The biggest problem for a rhino is what’s on the end of its nose
Rhinos have one or two horns, depending on the species. The longest ever horn recorded on a black rhino was 136cm long and for a white rhino was 158cm. The horns grow continuously, at a rate of about 5cm per year.
All rhino horn is made of the same substance: keratin.
Rhino horn is very similar to human fingernails and is made of the same protein. Like fingernails, if a rhino’s horn is broken off, it will eventually regrow. Unfortunately, some people think the rhino horn is very valuable, and so they commission poachers to kill rhinos, so that they can saw off the horn and use it.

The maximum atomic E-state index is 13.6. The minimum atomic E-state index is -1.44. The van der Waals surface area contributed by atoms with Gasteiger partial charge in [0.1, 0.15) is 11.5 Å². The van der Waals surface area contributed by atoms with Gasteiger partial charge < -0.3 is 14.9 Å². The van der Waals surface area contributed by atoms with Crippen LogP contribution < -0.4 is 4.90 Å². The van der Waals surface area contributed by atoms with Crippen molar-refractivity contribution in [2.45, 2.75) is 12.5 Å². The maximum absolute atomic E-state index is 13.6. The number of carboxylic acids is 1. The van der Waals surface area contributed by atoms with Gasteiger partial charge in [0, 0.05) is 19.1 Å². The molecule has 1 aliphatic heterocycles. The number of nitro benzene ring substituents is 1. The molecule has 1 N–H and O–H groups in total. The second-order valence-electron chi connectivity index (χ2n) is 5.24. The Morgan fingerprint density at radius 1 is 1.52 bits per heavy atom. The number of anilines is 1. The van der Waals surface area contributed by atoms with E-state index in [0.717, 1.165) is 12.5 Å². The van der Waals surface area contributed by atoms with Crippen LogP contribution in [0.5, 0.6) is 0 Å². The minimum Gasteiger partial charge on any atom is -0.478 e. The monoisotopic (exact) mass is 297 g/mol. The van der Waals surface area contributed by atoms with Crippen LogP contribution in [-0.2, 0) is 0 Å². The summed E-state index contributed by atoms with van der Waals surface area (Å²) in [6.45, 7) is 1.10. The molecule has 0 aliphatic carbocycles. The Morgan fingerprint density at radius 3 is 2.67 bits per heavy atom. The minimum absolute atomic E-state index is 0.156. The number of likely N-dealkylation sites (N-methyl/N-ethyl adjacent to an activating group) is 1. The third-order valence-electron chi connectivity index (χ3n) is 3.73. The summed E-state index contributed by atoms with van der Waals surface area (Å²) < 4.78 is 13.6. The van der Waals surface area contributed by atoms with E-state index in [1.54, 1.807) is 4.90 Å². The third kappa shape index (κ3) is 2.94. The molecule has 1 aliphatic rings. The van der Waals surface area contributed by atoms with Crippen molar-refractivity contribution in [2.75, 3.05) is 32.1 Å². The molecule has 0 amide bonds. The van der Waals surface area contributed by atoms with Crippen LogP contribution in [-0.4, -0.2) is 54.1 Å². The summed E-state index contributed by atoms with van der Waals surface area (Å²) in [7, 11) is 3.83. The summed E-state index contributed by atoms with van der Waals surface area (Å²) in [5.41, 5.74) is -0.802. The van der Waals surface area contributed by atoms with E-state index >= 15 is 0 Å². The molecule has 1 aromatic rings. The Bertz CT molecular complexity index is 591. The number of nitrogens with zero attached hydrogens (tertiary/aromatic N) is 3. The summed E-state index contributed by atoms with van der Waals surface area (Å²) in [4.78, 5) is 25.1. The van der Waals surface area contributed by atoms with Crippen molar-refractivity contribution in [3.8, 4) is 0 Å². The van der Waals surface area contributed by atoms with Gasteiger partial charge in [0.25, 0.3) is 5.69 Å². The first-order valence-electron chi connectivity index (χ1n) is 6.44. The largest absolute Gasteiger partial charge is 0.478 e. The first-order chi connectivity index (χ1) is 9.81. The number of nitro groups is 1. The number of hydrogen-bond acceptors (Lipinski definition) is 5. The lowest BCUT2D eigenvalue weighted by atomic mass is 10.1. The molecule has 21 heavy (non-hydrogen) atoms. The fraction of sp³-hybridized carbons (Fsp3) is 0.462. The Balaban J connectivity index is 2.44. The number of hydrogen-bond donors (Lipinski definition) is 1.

In the Middle East – Yemen and Oman in particular – rhino horn is carved to make handles for jambiyas, a curved dagger. Men wear jambiyas as a symbol of their wealth and social status. The demand for rhino horn jambiyas increased dramatically in the 1970s when the oil-based economies of the Middle East boomed.
Rhino horn is also illegally sent to the Far East, where it is ground into a powder and taken as medicine, known as Traditional Chinese Medicine (TCM). Some people in certain Asian countries believe that if they take a potion containing rhino horn, it will cure them of a fever or even cancer.
Read our cartoon, Black Rhino Populations and Production!